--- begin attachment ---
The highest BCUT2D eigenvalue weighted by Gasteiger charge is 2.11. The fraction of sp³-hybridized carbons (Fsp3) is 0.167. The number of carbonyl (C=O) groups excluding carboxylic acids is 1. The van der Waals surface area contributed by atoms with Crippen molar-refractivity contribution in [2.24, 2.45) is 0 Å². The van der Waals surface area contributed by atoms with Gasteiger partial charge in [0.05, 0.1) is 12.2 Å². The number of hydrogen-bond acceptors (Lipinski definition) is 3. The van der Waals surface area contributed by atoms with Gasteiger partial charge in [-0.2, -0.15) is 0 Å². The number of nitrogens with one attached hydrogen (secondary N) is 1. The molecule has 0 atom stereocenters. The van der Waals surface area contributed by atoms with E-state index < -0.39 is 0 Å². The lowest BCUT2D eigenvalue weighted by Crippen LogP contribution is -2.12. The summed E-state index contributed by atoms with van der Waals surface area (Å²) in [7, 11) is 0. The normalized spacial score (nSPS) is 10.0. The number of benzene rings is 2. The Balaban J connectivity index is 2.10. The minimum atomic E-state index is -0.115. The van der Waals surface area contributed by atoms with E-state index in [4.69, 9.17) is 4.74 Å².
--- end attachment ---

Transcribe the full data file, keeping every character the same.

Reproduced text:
The highest BCUT2D eigenvalue weighted by Gasteiger charge is 2.11. The fraction of sp³-hybridized carbons (Fsp3) is 0.167. The number of carbonyl (C=O) groups excluding carboxylic acids is 1. The van der Waals surface area contributed by atoms with Crippen molar-refractivity contribution in [2.24, 2.45) is 0 Å². The van der Waals surface area contributed by atoms with Gasteiger partial charge in [0.05, 0.1) is 12.2 Å². The number of hydrogen-bond acceptors (Lipinski definition) is 3. The van der Waals surface area contributed by atoms with Gasteiger partial charge in [-0.2, -0.15) is 0 Å². The number of nitrogens with one attached hydrogen (secondary N) is 1. The molecule has 0 atom stereocenters. The van der Waals surface area contributed by atoms with E-state index < -0.39 is 0 Å². The lowest BCUT2D eigenvalue weighted by Crippen LogP contribution is -2.12. The summed E-state index contributed by atoms with van der Waals surface area (Å²) in [7, 11) is 0. The normalized spacial score (nSPS) is 10.0. The number of benzene rings is 2. The Balaban J connectivity index is 2.10. The minimum atomic E-state index is -0.115. The van der Waals surface area contributed by atoms with E-state index in [4.69, 9.17) is 4.74 Å².